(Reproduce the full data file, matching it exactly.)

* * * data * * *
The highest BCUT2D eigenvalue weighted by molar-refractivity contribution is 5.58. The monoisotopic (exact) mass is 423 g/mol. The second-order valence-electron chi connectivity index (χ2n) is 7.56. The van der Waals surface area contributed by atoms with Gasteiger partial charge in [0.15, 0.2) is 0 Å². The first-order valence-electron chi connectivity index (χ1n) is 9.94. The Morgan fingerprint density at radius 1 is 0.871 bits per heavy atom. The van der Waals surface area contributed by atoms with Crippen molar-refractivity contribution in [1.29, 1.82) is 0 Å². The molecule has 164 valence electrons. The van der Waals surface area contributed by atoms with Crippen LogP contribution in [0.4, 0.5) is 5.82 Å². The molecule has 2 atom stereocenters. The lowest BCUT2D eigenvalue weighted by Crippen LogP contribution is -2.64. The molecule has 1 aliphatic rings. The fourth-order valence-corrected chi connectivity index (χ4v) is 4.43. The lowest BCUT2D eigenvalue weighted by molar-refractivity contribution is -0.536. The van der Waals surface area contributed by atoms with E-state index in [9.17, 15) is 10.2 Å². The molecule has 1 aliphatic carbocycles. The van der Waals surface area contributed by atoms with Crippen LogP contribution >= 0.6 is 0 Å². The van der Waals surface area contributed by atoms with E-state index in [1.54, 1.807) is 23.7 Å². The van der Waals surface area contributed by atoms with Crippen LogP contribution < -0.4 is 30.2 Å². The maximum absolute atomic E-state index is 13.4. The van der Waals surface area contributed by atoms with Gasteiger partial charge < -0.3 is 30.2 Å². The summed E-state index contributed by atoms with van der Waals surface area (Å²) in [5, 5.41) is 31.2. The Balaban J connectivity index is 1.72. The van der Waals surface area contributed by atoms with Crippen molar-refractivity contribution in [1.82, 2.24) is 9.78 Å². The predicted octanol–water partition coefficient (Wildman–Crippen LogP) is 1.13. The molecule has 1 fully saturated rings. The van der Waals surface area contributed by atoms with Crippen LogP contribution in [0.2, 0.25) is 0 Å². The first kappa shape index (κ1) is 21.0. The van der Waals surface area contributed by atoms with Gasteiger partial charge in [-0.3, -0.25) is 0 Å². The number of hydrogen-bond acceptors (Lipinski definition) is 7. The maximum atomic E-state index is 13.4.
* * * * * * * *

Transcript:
The highest BCUT2D eigenvalue weighted by molar-refractivity contribution is 5.58. The monoisotopic (exact) mass is 423 g/mol. The second-order valence-electron chi connectivity index (χ2n) is 7.56. The van der Waals surface area contributed by atoms with Gasteiger partial charge in [0.15, 0.2) is 0 Å². The first-order valence-electron chi connectivity index (χ1n) is 9.94. The Morgan fingerprint density at radius 1 is 0.871 bits per heavy atom. The van der Waals surface area contributed by atoms with Crippen molar-refractivity contribution in [1.29, 1.82) is 0 Å². The molecule has 164 valence electrons. The van der Waals surface area contributed by atoms with Crippen LogP contribution in [0.4, 0.5) is 5.82 Å². The molecule has 2 atom stereocenters. The lowest BCUT2D eigenvalue weighted by Crippen LogP contribution is -2.64. The molecule has 1 aliphatic rings. The fourth-order valence-corrected chi connectivity index (χ4v) is 4.43. The lowest BCUT2D eigenvalue weighted by molar-refractivity contribution is -0.536. The van der Waals surface area contributed by atoms with E-state index in [9.17, 15) is 10.2 Å². The molecule has 1 aliphatic carbocycles. The van der Waals surface area contributed by atoms with Crippen LogP contribution >= 0.6 is 0 Å². The van der Waals surface area contributed by atoms with E-state index in [1.54, 1.807) is 23.7 Å². The van der Waals surface area contributed by atoms with Crippen LogP contribution < -0.4 is 30.2 Å². The maximum absolute atomic E-state index is 13.4. The van der Waals surface area contributed by atoms with Gasteiger partial charge < -0.3 is 30.2 Å². The summed E-state index contributed by atoms with van der Waals surface area (Å²) in [5, 5.41) is 31.2. The Balaban J connectivity index is 1.72. The van der Waals surface area contributed by atoms with Crippen molar-refractivity contribution in [1.82, 2.24) is 9.78 Å². The predicted octanol–water partition coefficient (Wildman–Crippen LogP) is 1.13. The molecule has 1 fully saturated rings. The van der Waals surface area contributed by atoms with Crippen LogP contribution in [0.2, 0.25) is 0 Å². The first kappa shape index (κ1) is 21.0. The van der Waals surface area contributed by atoms with Gasteiger partial charge in [-0.3, -0.25) is 0 Å². The number of hydrogen-bond acceptors (Lipinski definition) is 7. The maximum atomic E-state index is 13.4.